When the angels leave, the shepherds say, “Let us go, then, to Bethlehem to see this thing that has taken place, which the Lord has made known to us.” The key phrase here is “Bethlehem” which literally means “house of bread”. “Let us go to the House of Bread to see this thing that has taken place, which the Lord has made known to us.”

All of this is how the Gospel of Luke begins, but how does it end? Here the Risen Christ has joined two disciples on the road to Emmaus. They do not recognize him and here they tell him about a “vision of angels” that the women who came to the tomb have reported to them. In response to this He opens the Scriptures to them. They invite Him to stay with them. He takes bread, says the blessing, breaks it, gives it to them, and then physically vanishes from their site. Luke tells us quite blatantly, for the really dense reader, that they recognized Him in the “breaking of the bread”.

Where are we to find Jesus this day? In the bread that is broken in the Eucharist! So at Mass we sing the Gloria, the message of the angels. It is both a reminder and an invitation for us to encounter the Lord here not only on Christmas day, but we have the opportunity to receive Him everyday!

So when you wish each other a Merry Christ Mass this year—why not also invite your family and friends to do what the angels  told the shepherds to do, “Let us go, then, to Bethlehem to see this thing that has taken place, which the Lord has made known to us.”

Some Seed Fell… is a column of the Office of the New Evangelization and Stewardship, by the director of the office, Michael Dubruiel

We Have Seen His Star

One hears much talk these days about “orientation” an ancient term in Christianity. The early Church Fathers talked about facing the “orient,” i.e. the East (symbolic of Paradise Lost and where the returning Lord might be sought), as a symbolic way of turning toward the Lord whenever Christians prayed.

Today we are apt to hear the word “orientation” used to reference someone’s sexual preference, as though this life is all about sex. 

It is a sobering thought during this Season of Advent to reflect on what our life is directed toward—as an indication, I suppose, of what it is that we place all of our hope, i.e. what we think can save us and bring us happiness both in this life and in the life to come.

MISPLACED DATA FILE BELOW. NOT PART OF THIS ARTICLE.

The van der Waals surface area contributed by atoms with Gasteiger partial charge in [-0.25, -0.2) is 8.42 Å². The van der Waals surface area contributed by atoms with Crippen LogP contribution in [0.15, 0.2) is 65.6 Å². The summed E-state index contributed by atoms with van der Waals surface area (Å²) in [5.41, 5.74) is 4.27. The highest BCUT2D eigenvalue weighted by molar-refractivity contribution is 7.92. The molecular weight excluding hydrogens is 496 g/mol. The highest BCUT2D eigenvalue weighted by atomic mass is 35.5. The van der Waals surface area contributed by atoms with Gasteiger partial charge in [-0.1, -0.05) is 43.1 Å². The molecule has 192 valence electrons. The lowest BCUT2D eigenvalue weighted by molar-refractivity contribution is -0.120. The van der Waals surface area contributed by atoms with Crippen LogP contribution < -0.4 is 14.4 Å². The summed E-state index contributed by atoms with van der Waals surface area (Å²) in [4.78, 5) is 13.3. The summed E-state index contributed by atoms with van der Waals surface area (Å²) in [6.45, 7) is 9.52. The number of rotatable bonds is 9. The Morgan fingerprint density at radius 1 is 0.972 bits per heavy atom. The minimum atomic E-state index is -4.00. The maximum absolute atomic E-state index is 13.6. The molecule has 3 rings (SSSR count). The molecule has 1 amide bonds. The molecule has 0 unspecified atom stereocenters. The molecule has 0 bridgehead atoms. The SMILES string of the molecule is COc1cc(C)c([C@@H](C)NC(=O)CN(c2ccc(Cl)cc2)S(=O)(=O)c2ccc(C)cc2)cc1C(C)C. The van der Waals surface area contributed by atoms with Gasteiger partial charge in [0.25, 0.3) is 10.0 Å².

Children, mine at least, seem oriented toward some toy that promises to bring endless hours of happiness. Of course, the pile of past toy gifts remains untouched and are apt candidates for Rudolph’s “Island of Toy Misfits.”

We adults can be a little more sophisticated in what we think will bring us happiness, but in many ways we still are children—falling for the same tricks of thinking that more wealth or fame are all that lie in the way of us experiencing eternal bliss. The sad tales of those who have wealth and fame that often make up the nightly news and gossip tabloids never seem to convince the most rational of us, that this obviously isn’t any more the solution to our quest than the perfect “toy” was back in our infancy.

Where and who can we turn to? Or in the words of Saint Paul, “Wretched man that I am! Who will deliver me from this body of death?” (Romans 7:24) 

The Psalmist captured this cry, something echoed in the Night Prayer of the Church every Saturday: “’What can bring us happiness?’ many say. Let your light shine on us, O Lord.” (Psalm 4:6-7, Grail)

The Magi, in the Gospel of Matthew, mysterious in many ways, appear in Jerusalem claiming:  “we have seen his star in the East, and have come to worship him.” (Matthew 2:2) 

It is time to re-orient ourselves, to observe his star in the East, and set out to worship Him.

 

Some Seed Fell… is a column of the Office of the New Evangelization and Stewardship, by the director of the office, Michael Dubruiel

 

Watch

            If you pray with the monks at the Gethsemane Abbey in Kentucky, you have to rise early—in fact, most would consider it still the middle of the night. Vigils are at 3:15 A.M. (That’s 2:15 A.M. Alabama time). It is dark, and cold in the winter, hot and humid in the summer.  However,  night in and night out the monks arise to do what Our Lord commanded all of us, his followers to do—to keep vigil (watch).

            Visiting the monastery some years ago, I managed to make it to one of the “Vigils.” I struggled through the prayer period, then went back to sleep, missing the next hour of prayer “Lauds” (Praise) which occurs every morning at 5:45. The monks, of course, did not go back to sleep, but prayed silently in between the two periods.

            Keeping “watch” is not easy, even for one night.

            Years later I experienced a different sort of night watch or vigil, when my wife and I were awoken to the cry of a hungry baby in the middle of the night, right around the time that the monks of Gethsemane would be gathering for their Vigils. Again, I went back to sleep after my short “awakening,” while my wife remained awake, silently feeding the child.